The implementation of the Families First and CARES Acts have been uninspiring, to say the least.  The Administration’s interpretations of the CARES Act’s unemployment insurance provisions denied aid to many workers in need.  The chaos and delays in implementing the new, broader unemployment insurance system owe much to systematic under-investment in that program over the decades, but the federal Administration has done little to help.  It also interpreted the fiscal relief provisions to prevent states and localities from using the money to fill the massive holes in their finances left by the economic downturn and the postponement of tax filing.  Perhaps most spectacularly, it issued an edict purporting to prevent universities from aiding many immigrant students. 
     The relief checks also fell far short of their potential.  The IRS initially interpreted the CARES Act very conservatively to impose onerous paperwork burdens on all those too impoverished to have filed tax returns.  Under massive congressional pressure, it eventually relented and implemented provisions of the legislation allowing return-less checks to recipients of some federal benefit programs such as Social Security and certain veterans’ programs.  Even there, its approach was strikingly grudging:  once it reversed itself, it gave low-income elderly and disabled recipients of the Supplemental Security Income (SSI) benefits only a few days to go on a brand-new web portal to register any dependents they had or forego receiving the $500-per-child benefit.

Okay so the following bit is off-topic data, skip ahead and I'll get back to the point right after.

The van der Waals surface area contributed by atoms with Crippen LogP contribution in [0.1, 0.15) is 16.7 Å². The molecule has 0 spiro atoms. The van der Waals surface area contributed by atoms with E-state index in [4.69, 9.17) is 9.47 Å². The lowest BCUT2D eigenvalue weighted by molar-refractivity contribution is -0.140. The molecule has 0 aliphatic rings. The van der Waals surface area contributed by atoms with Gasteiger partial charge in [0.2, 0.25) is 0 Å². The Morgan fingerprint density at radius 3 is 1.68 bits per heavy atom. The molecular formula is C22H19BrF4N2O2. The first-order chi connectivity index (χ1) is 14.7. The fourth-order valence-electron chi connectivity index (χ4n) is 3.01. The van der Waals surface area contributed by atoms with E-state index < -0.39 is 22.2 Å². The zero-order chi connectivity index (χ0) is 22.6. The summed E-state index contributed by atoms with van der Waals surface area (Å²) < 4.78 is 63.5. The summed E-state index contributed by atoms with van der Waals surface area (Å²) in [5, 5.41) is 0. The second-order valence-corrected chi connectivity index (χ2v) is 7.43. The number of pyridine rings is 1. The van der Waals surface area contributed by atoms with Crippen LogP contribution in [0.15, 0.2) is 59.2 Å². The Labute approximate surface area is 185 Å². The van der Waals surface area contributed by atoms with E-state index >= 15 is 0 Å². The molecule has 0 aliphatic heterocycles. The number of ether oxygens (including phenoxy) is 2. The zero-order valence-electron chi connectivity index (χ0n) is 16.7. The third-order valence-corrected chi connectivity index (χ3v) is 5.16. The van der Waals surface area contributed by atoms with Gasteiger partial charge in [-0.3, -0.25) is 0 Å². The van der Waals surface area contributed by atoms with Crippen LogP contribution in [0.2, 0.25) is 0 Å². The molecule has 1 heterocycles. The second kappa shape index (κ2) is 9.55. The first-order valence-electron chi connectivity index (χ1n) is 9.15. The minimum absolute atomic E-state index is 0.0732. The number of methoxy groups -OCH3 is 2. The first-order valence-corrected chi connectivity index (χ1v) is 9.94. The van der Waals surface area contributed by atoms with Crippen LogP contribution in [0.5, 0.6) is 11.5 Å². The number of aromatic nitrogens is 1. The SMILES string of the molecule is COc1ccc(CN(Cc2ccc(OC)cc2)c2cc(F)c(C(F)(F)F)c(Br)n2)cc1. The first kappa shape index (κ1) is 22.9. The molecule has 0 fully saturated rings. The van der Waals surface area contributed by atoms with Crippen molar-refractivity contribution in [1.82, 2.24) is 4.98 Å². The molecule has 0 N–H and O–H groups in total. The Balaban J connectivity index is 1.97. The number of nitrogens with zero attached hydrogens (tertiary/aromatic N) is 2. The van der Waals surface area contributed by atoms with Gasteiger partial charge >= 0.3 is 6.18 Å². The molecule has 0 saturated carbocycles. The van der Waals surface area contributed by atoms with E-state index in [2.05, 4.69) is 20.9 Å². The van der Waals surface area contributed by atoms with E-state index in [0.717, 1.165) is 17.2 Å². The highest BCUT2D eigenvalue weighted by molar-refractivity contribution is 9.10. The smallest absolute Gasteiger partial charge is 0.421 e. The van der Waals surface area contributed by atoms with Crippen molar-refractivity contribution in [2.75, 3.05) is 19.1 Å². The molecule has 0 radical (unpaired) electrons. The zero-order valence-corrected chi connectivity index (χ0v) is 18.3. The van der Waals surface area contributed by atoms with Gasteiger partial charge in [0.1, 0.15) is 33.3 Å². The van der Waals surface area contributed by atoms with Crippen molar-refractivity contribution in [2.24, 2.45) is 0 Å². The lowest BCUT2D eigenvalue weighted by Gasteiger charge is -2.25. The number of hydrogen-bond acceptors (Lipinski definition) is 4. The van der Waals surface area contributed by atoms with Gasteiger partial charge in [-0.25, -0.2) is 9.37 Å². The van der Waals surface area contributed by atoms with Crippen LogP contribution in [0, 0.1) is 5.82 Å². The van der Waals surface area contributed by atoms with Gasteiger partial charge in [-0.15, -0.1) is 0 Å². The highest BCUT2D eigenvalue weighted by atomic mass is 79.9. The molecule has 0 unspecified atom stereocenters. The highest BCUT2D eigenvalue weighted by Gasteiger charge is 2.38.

The result was that 12 million eligible low-income people did not receive checks.  Nine million of these receive Medicaid, SNAP, or both, but IRS made no real effort to coordinate with the state agencies administering these programs to get the word out about how to file for checks.  It is difficult to assess how much of this resulted from the ideological predispositions of the Trump Administration and how much reflected a severely underfunded IRS seeking to minimize the staff hours devoted to new responsibilities when it was already falling short on its core activities and trying to adapt to pandemic conditions.